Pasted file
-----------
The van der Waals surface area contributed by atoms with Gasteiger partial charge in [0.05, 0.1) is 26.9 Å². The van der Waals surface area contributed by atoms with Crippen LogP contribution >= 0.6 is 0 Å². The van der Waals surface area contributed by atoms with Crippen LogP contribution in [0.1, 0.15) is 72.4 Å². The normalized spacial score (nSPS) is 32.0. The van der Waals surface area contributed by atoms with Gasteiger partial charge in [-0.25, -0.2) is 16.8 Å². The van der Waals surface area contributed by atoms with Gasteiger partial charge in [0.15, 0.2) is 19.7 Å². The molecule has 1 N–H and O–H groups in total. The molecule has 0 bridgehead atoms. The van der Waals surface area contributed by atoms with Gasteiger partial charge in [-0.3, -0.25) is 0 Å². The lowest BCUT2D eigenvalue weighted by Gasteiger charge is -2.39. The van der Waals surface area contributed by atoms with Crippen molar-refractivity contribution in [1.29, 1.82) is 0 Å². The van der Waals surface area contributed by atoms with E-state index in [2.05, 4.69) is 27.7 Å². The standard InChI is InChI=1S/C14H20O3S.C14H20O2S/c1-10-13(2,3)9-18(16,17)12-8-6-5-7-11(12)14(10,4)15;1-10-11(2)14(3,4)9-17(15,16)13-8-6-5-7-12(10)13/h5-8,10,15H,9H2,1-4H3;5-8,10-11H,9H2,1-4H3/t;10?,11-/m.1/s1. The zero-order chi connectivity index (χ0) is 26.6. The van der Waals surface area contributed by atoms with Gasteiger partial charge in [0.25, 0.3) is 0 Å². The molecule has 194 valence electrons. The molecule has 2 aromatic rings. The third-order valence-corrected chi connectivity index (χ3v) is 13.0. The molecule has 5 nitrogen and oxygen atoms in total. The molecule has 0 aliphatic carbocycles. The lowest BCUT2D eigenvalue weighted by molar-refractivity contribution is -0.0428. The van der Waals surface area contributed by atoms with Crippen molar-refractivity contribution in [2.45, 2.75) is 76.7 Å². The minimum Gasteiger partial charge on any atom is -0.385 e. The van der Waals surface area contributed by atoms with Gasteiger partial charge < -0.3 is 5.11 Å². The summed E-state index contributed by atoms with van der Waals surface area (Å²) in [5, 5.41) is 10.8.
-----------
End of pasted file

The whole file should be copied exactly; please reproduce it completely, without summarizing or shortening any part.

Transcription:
The van der Waals surface area contributed by atoms with Gasteiger partial charge in [0.05, 0.1) is 26.9 Å². The van der Waals surface area contributed by atoms with Crippen LogP contribution >= 0.6 is 0 Å². The van der Waals surface area contributed by atoms with Crippen LogP contribution in [0.1, 0.15) is 72.4 Å². The normalized spacial score (nSPS) is 32.0. The van der Waals surface area contributed by atoms with Gasteiger partial charge in [-0.25, -0.2) is 16.8 Å². The van der Waals surface area contributed by atoms with Gasteiger partial charge in [0.15, 0.2) is 19.7 Å². The molecule has 1 N–H and O–H groups in total. The molecule has 0 bridgehead atoms. The van der Waals surface area contributed by atoms with Gasteiger partial charge in [-0.3, -0.25) is 0 Å². The lowest BCUT2D eigenvalue weighted by Gasteiger charge is -2.39. The van der Waals surface area contributed by atoms with Crippen molar-refractivity contribution in [1.29, 1.82) is 0 Å². The van der Waals surface area contributed by atoms with E-state index in [2.05, 4.69) is 27.7 Å². The standard InChI is InChI=1S/C14H20O3S.C14H20O2S/c1-10-13(2,3)9-18(16,17)12-8-6-5-7-11(12)14(10,4)15;1-10-11(2)14(3,4)9-17(15,16)13-8-6-5-7-12(10)13/h5-8,10,15H,9H2,1-4H3;5-8,10-11H,9H2,1-4H3/t;10?,11-/m.1/s1. The zero-order chi connectivity index (χ0) is 26.6. The van der Waals surface area contributed by atoms with Gasteiger partial charge in [0.25, 0.3) is 0 Å². The molecule has 194 valence electrons. The molecule has 2 aromatic rings. The third-order valence-corrected chi connectivity index (χ3v) is 13.0. The molecule has 5 nitrogen and oxygen atoms in total. The molecule has 0 aliphatic carbocycles. The lowest BCUT2D eigenvalue weighted by molar-refractivity contribution is -0.0428. The van der Waals surface area contributed by atoms with Crippen molar-refractivity contribution in [2.45, 2.75) is 76.7 Å². The minimum Gasteiger partial charge on any atom is -0.385 e. The van der Waals surface area contributed by atoms with Gasteiger partial charge < -0.3 is 5.11 Å². The summed E-state index contributed by atoms with van der Waals surface area (Å²) in [5, 5.41) is 10.8.